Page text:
) and Republicans (National Gazette
) controlled their own newspapers and through anonymous articles published in them, opponents Alexander Hamilton and Jefferson could argue their causes. Because the Constitution did not anticipate political parties it was possible for the president and vice president to hold different political viewpoints and in 1796 that is, in fact, what happened. Adams received the most electoral votes and Jefferson came in second and so they won the top two positions in the executive branch. This led to incredible tensions over key policy issues, especially the Alien and Sedition Acts, championed by Adams. In brief, the Republicans and their press charged Adams and the Federalists with attempting to thwart them on a number of hot political issues during the United States' undeclared war with France. Many Republicans tended to be Francophiles and they worried that the Alien Act targeted immigrants who would likely be attracted to Republican ideals. The Sedition Act, the Republicans argued, was an attempt to stifle legitimate newspapers because they opposed Federalist policies: a free speech violation. As it became clear that Adams would lose the election of 1800, he added to the animosity between the president and the president-elect when he appointed a number of Federalist judges, including Chief Justice John Marshall, in the waning weeks of his administration. On March 4, 1801, the first inauguration day in the new capital city of Washington, Jefferson made his presidential pronouncement on the past difficulties and his vision for the future.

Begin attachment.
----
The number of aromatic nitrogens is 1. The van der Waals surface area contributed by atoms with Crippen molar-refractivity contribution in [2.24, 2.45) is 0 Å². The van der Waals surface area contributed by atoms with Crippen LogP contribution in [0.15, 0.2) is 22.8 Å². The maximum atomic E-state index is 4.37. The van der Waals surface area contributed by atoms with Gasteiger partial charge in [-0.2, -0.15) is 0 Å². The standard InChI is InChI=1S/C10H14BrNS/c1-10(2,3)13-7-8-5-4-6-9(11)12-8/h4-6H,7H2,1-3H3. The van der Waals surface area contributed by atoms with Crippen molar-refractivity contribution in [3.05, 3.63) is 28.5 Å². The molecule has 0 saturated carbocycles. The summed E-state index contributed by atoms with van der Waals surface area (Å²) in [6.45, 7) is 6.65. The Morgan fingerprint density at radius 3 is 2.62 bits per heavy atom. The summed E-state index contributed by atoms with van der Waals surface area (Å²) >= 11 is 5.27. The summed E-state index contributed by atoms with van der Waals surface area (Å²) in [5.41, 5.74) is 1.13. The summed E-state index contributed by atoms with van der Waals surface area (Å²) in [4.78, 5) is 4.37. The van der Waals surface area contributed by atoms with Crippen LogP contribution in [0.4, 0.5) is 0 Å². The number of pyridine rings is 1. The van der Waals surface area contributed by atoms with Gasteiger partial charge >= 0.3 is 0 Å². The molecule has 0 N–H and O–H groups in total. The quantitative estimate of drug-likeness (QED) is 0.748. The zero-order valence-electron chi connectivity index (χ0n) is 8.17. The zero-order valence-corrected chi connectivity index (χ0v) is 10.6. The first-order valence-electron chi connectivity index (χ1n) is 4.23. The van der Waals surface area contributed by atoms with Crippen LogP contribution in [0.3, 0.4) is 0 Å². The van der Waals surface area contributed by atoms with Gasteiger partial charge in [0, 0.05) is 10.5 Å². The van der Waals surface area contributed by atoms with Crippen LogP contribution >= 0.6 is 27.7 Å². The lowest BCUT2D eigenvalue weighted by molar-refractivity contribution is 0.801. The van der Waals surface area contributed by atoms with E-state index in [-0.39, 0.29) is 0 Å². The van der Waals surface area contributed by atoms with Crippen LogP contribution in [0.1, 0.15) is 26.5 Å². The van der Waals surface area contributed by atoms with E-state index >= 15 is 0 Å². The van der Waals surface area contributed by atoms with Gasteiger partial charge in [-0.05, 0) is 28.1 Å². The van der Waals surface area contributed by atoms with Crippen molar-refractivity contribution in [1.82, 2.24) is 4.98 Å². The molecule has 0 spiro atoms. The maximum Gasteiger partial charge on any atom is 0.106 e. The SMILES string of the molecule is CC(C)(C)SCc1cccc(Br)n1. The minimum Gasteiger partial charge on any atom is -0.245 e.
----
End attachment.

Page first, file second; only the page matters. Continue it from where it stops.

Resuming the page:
Make copies of a transcription of Jefferson's first inaugural address
and distribute. You may also click here to view a page of the original address
. Have students read background material on the election of 1800 and carefully examine the address. Discuss the following:
- Jefferson is considered one of America's greatest writers. His inaugural address is filled with beautifully constructed thoughts, well expressed. Several phrases are still quoted today: "entangling alliances"; "every difference of opinion is not a difference of principle"; and "we are all Republicans, we are all Federalists." Consider the historical context of these phrases and discuss the meanings behind them.
- Consider Jefferson's agenda. Find phrases and sections in which he discusses his views of the American republic and highlight them. For example, where does he discuss his tax policy, states rights, foreign policy, debt reduction? Create a list of policy topics accompanied by Jefferson's language, then use 21st-century "straight talk" to interpret the president's text. Go further and compare these policies to those of the Federalists.
- Jefferson acknowledges the audience, Congress, in his inaugural speech. He also refers to George Washington ("our first and greatest revolutionary character"). Does he mention his predecessor, John Adams? Does he refer to Adams's policies? What do you make of this? How do modern presidents acknowledge their political opponents and their viewpoints?
National History Standards
Pretend you were on the losing end of the 1800 elections. Perhaps you are John Adams, a Federalist Congressman ousted by a Republican, or a Federalist Senator now in the minority. Compose a response to Jefferson's inaugural address from the Federalist standpoint. Students might even present it orally to their class, or have a "Crossfire" - type debate with a Republican colleague.
Enrichment and Extension
1. Presidential Transitions
Almost 20 years after the election of 1800, Jefferson evaluated the events of that first political party transition, and described it as a "revolution." He wrote to Spencer Roane on September 6, 1819: "[The election] was as real a revolution in the principles of our government as that of 76 was in its form; not effected indeed by the sword, as that, but by the rational and peaceable instrument of reform, the suffrage of the people. The nation declared its will by dismissing functionaries of one principle, and electing those of another, in the two branches, executive and legislative, submitted to their election." The election put Republicans in control of the White House and Congress.